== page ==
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HIT THE ROAD, MAC. That's the message that many investors are sending to European sell-side research directors these days by favoring stock recommendations over the top-down, macroeconomic insights that had been in high demand, owing to economic and political turmoil across the euro zone and around the world.

“We are back to company-specific analysis, which is good news for bottom-up research like ours,” declares Vincent Laurencin, head of research at Exane BNP Paribas in London. “Picking winning business models at a reasonable valuation is difficult but possible. Predicting politics is not.”

Adds Mark Iannotti, head of research for Europe, the Middle East and Africa at Bank of America Merrill Lynch in London: “Clients are asking for our views on sectors and countries, and we have become more focused on individual stocks.”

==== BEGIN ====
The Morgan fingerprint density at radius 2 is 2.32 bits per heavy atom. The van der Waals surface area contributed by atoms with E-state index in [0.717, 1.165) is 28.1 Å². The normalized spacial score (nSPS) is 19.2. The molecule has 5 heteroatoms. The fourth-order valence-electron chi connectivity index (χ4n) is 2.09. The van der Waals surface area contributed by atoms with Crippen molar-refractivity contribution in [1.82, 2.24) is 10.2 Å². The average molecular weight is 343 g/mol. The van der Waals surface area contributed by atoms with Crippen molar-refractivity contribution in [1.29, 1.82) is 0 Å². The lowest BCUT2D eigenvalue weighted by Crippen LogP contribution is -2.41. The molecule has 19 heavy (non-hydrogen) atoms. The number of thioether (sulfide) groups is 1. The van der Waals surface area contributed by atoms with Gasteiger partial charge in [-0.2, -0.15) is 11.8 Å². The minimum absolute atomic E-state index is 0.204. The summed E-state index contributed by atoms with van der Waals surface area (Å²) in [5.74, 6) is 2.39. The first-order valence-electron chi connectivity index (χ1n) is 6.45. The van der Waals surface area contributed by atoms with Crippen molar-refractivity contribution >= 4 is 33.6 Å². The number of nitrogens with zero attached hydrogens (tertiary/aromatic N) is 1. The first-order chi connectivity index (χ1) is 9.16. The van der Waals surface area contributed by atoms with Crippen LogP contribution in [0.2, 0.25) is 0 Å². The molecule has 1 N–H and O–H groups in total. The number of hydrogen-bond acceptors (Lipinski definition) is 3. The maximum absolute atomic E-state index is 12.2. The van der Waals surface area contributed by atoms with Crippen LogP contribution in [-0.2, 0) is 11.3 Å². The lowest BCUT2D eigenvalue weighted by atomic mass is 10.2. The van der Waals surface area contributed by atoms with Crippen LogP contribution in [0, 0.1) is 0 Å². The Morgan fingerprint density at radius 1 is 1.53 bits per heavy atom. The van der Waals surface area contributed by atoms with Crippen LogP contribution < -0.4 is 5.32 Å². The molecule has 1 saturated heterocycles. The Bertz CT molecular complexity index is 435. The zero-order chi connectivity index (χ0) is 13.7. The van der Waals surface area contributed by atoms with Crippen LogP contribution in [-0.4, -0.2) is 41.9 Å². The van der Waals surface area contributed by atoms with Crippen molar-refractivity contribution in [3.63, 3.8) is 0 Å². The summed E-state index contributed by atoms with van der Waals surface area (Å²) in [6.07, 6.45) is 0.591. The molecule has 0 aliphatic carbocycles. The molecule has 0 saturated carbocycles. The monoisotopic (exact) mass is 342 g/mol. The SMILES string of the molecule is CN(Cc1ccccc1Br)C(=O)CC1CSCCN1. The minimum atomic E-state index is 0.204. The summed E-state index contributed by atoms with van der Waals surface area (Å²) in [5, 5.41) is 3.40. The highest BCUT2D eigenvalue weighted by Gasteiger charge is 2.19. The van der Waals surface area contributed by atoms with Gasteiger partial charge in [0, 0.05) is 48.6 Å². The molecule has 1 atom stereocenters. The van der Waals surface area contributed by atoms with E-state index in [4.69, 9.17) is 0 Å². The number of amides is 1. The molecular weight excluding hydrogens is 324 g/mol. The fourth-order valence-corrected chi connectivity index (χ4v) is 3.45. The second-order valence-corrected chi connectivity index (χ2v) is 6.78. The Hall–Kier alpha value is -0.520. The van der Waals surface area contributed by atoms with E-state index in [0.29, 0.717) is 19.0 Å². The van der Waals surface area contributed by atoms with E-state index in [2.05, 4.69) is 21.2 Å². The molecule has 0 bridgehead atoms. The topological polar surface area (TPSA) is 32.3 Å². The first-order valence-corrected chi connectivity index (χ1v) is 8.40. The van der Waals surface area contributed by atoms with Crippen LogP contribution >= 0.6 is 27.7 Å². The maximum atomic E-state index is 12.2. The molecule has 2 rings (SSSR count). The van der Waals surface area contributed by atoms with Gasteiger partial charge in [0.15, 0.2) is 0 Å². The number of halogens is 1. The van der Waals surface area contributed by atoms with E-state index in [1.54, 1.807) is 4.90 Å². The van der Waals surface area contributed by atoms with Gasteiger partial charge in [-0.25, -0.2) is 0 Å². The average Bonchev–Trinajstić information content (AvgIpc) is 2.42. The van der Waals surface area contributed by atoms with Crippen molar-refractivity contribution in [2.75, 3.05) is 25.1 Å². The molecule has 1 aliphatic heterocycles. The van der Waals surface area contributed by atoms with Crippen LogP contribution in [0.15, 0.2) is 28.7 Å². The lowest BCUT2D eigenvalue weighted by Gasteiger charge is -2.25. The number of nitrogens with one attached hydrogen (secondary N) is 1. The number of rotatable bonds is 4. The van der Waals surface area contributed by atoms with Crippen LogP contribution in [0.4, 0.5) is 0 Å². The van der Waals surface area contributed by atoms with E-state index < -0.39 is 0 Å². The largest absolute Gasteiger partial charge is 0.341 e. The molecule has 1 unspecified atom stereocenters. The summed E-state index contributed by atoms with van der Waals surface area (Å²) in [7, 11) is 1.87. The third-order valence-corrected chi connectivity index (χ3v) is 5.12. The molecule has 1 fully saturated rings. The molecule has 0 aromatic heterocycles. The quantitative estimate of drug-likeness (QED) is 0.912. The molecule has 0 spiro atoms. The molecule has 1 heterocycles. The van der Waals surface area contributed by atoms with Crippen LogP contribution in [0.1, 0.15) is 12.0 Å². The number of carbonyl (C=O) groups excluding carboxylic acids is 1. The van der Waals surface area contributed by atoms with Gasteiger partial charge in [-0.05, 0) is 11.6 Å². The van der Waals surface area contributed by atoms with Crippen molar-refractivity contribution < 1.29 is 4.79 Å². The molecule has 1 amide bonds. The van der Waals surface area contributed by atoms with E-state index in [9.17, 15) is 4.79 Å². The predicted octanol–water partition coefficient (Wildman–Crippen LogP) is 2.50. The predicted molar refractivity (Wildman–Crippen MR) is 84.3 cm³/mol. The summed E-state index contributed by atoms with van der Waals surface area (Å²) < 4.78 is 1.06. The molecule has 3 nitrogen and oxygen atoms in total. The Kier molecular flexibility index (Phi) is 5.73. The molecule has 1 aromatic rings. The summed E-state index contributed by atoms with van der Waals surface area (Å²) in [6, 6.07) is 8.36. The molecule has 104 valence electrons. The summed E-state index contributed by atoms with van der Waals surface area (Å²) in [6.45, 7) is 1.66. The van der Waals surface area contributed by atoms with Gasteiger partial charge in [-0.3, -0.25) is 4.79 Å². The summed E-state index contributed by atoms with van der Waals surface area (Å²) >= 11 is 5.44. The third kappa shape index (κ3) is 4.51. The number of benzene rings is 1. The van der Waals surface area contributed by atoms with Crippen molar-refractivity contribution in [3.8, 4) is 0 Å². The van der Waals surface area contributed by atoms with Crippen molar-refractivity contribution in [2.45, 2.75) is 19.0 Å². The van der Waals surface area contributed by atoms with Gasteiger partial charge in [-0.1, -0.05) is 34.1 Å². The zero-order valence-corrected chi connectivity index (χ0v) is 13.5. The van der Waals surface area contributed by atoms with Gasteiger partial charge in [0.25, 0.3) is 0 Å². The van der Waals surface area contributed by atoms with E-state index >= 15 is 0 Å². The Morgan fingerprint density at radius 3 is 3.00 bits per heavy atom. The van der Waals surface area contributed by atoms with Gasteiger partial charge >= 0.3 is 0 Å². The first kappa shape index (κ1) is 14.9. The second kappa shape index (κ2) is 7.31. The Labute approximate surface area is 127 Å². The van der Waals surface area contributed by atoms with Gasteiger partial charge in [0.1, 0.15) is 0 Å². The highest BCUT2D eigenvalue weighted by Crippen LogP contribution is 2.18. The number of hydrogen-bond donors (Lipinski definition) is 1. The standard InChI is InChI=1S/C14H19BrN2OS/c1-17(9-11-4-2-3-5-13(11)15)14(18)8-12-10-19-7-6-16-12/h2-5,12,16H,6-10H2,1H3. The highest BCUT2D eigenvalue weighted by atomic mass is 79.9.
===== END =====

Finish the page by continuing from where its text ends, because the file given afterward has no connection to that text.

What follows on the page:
That’s a dramatic shift from last year, when portfolio managers were riveted by such issues as the ongoing sovereign debt crisis in Europe and the fear that its economic union could disintegrate, a potential crash-landing for China’s economy, the prospect of the U.S. tumbling over a so-called fiscal cliff of spending cuts and tax hikes that were set to take effect in January 2013 and so on. But the doomsday scenarios many market observers envisioned did not come to pass. Although few would insist that the region’s financial crisis is over — last month’s revelation that the seemingly invincible German economy had contracted in the fourth quarter was an unwelcome reminder of just how fragile the recovery is — “the environment has become more conducive to stock selection, as opposed to a total focus on the macro and strategic view of sectors,” explains Richard Smith, director of EMEA equity research at Deutsche Bank in London.

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